Bacteria feed on pollutants in sewage, kill odour, but are they a complete solution?
Appetite for sewage
Uttar pradesh chief minister Mayawati reportedly complained recently of foul odour from an open drain with sewage near her Kautilya Marg residence in New Delhi. There was no formal complaint, just her word. The New Delhi Municipal Council had to act. On November 14, at Rs 8.5 lakh annually, it set in motion a remedy: a tank that releases microbes to treat sewage.
One part microbes is added to 40 parts of untreated groundwater in the tank and the solution is released into the drain.
The wastewater in the drain is now visibly cleaner, and without the foul smell. The drain requires two-and-a-half litres of the potion everyday, at Rs 600 a litre.
Called bioremediation, this is the microbiological approach to treat sewage. The microbes accelerate decomposition of organic matter, doing in weeks what nature would in decades.
Companies and municipalities that have tried this method claim advantages over existing systems, involving treatment plants. These need money, electricity and land, which are a cause for concern, said Suresh Rohilla, head of the Living Ganga Programme of wwf -India.
The microbial technology takes very little time to set up and does not usually require civil works, electricity or skilled labour. With over 100 bioremediation pilot projects completed in India, the technology must be standardized, said Rohilla. Besides, sewage treatment plants have failed to check discharge of untreated waste into water bodies, he added. Bioremediation proponents therefore see bacterial strains’ role in cleaning the Ganga on which the Centre has spent over Rs 3,000 crore so far, with very little result.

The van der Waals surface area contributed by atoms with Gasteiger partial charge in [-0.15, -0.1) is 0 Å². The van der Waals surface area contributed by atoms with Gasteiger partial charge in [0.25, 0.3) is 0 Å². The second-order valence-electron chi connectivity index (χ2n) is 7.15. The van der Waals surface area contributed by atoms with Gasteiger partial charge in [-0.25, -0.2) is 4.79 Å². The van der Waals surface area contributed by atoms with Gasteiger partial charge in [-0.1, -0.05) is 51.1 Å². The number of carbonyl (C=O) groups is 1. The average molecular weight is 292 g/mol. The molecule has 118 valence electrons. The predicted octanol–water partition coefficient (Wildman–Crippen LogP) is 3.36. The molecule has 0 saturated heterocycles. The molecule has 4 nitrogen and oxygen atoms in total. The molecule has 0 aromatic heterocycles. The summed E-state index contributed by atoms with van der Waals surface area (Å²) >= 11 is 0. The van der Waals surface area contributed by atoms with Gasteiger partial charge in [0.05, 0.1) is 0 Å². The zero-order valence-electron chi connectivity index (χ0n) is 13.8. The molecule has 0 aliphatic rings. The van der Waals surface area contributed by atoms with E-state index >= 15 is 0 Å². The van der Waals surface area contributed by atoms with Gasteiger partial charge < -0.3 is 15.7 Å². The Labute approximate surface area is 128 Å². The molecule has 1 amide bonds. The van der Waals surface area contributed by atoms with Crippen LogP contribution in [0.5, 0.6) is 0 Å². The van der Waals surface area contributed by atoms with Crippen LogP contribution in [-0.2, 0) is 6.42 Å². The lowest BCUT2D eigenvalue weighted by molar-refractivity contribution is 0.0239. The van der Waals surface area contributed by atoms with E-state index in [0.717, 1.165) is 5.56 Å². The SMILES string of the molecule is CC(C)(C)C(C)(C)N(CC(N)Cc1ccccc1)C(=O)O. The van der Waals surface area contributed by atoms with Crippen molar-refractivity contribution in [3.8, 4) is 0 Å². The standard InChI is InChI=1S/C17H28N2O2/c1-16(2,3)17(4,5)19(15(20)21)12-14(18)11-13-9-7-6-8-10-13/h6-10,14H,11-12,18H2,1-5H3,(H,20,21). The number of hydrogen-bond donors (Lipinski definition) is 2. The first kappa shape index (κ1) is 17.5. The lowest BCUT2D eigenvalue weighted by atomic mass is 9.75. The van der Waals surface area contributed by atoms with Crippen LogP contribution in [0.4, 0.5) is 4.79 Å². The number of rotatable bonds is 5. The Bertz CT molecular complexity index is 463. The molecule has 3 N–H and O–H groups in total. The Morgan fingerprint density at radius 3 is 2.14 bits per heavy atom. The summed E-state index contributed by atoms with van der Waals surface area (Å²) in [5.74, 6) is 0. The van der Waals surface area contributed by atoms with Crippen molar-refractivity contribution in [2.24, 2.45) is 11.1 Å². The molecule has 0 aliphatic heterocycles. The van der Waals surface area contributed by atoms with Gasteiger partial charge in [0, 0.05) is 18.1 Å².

More than 3,000 million litres of untreated sewage is discharged daily in the Ganga basin, said Mamata Tomar, director of J M Enviro, a company that has completed over 60 pilot projects over the past five years in India. She deducted the amount that can be treated in existing plants from the total amount of sewage in the basin, and arrived at the figure. If this amount were treated with their patented pool of microbes, it could save more than Rs 100 crore annually that otherwise would be used to operate treatment plants, the company claimed.
The government though is undecided on the methods to control pollution. “Bioremediation will have a definite role in future,” said R C Trivedi, former deputy director of the Central Pollution Control Board. “Because land is at a premium now.” This would require that the Centre sanction it.
Not so easy
Central Public Health and Environ-mental Engineering Organisation (cpheeo), a Union urban development ministry body, sets norms for water supply and sanitation in Indian cities. Its primary objective is to achieve 100 per cent sewerage network coverage. "Treating drains is against the existing policy," said Sankaranarayanan, advisor to cpheeo.
Then there is the small matter of federalism. Water supply and sanitation is a state subject; municipalities control it. The Centre's role is advisory. Besides, bioremediation is an unproven technology, said Sankaranarayanan. "We believe it is a temporary solution."